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Examiners may ask “Says who?” about your advertisements

RIAs may run afoul of the SEC by using superlatives like "unparalleled" and "unique"

Tuesday, June 21, 2011 – 2:23 PM by Les Abromovitz
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Les Abromovitz: Avoid statements that expressly state or imply that you and your firm are in a class by yourself.

In a recent deficiency letter, the Chicago Regional Office of the Securities and Exchange Commission found fault with a registered investment adviser’s marketing materials, including the firm’s brochure and website. The letter pointed out that these marketing materials contained numerous unsubstantiated statements.

Unlike commercials or print ads for various products and services that make outlandish claims, RIA advertisements may only include statements that can be proven with objective evidence. From the regulator’s perspective, saying something is true doesn’t make it so.

According to the SEC’s deficiency letter, the RIA had made statements that were misleading and objectionable because they were not substantiated with empirical data or evidence. The letter also criticized the RIA for not providing the criteria used in making these determinations. Without substantiation, these statements were viewed by the SEC as violating Rule 206(4)-1(a)(5) under the Investment Advisers Act. That subsection prohibits the use of marketing content that is false or misleading in any way.

Words matter

As you try to differentiate yourself from other RIAs, you should avoid statements that expressly state or imply that you and your firm are in a class by yourself. Those kinds of statements are impossible to prove. This particular RIA was throwing around words and phrases such as “world class institutional resources,” “unparalleled,” “premier” and “unique.”

As I’ve pointed out in other postings, RIAs’ strategies, business model and approach are rarely unique. Nevertheless, each client’s needs and objectives may be described as unique.

Comparing your firm to other RIAs in marketing materials is also dangerous. For instance, stating that you possess expertise or skills that are not available elsewhere is almost impossible to prove. See: How far can RIAs go with advertisements?

A number of RIAs claim that their firm provides the best advice. Although providing the best advice can be your goal, there is no way to prove that point.

Steer clear of testimonials

Additionally, you can’t use your clients to substantiate your marketing pitch.

As RIAs attempt to substantiate their marketing pitch, they may violate a different subsection of Rule 206(4)-1 or similar state regulations. On occasion, an RIA will claim that “clients tell us how terrific our service is.” Even if you have letters substantiating that statement, the problem is that you’re violating Rule 206(4)-1(a)(1) which prohibits testimonials. The prohibition also extends to implied testimonials. See: Advertising practices that can raise the hackles of regulators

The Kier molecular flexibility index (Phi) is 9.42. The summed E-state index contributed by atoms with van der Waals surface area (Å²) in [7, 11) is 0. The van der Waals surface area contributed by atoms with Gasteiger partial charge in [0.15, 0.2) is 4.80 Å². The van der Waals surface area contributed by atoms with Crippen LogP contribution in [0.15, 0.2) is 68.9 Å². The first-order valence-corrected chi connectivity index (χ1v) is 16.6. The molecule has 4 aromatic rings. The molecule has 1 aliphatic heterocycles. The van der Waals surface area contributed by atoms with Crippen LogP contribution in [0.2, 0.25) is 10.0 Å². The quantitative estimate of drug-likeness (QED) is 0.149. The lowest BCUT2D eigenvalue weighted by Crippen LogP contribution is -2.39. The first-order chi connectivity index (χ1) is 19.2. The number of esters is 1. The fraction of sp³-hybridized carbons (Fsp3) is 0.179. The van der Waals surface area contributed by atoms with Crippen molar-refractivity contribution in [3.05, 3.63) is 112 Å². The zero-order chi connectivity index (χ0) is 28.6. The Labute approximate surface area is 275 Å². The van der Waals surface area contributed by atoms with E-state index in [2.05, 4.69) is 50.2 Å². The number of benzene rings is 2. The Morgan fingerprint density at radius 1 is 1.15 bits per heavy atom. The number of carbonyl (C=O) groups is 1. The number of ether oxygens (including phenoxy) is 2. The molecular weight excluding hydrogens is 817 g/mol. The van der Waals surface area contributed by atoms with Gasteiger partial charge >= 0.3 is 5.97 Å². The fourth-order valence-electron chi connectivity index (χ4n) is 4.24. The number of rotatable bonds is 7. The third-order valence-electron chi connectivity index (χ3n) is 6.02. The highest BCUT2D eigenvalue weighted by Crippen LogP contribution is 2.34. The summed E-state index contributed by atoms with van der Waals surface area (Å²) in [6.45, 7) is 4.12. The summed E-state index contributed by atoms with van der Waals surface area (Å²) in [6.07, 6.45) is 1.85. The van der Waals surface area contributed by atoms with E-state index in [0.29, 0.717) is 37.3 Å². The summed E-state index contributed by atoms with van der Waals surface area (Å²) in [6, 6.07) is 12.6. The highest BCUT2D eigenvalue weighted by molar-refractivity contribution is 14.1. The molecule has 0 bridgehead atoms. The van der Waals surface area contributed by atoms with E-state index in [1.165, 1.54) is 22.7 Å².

Some RIAs attempt to substantiate their advertisements with data or comments collected from their clients in a survey. Gleaning favorable comments from a client survey will usually be viewed as a testimonial, even when you don’t identify the person who said nice things about your firm. This marketing approach may also be misleading because RIAs invariably cherry-pick the good comments and omit the bad ones.

In addition, you should avoid stating why clients have engaged your firm. For instance, I’ve reviewed advertisements that say, “Clients come to us because of our ability to help them reach their goals.” There is no way to prove why clients chose your firm. Furthermore, you are making a generalization, which may be inherently misleading. In essence, you are writing your own testimonial.

Outdated information

Even when you substantiate statements made in your advertisements, a regulator may question the reliability of your data. Too many RIAs use stale statistics to show why their strategies work. It may be disingenuous or even misleading to use data, as well as economic studies, that were published before the latest financial meltdown. See: Outdated RIA websites risk compliance trouble not to mention credibility

When quoting academic papers and studies in marketing materials, you should avoid making statements indicating that all financial experts agree on this issue. Even if you are using a well-respected academic journal as your source, it is a bad idea to imply that no one disagrees with those conclusions.

Social media

Don’t forget that your Facebook profile, LinkedIn page and other forms of social media are subject to the advertising rule. Among other restrictions on the use of social media, you are not permitted to make unsubstantiated statements. Without substantiation, you might as well preface your advertisement with the phrase, “According to me.” See: Why compliance experts are apt to dislike Facebook

Les Abromovitz is a senior consultant with National Compliance Services, Inc. Les, an attorney, is the author of Growing Within the Lines: The Investment Adviser’s Advertising and Marketing Compliance Guide (available on Amazon.com or through NationalUnderwriterStore.com). He can be reached at 561-330-7645, Ext. 213, or at LAbromovitz@ncsonline.com.


Mentioned in this article:

NCS Regulatory Compliance
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Top Executive: Mark Alcaide, COO/Partner




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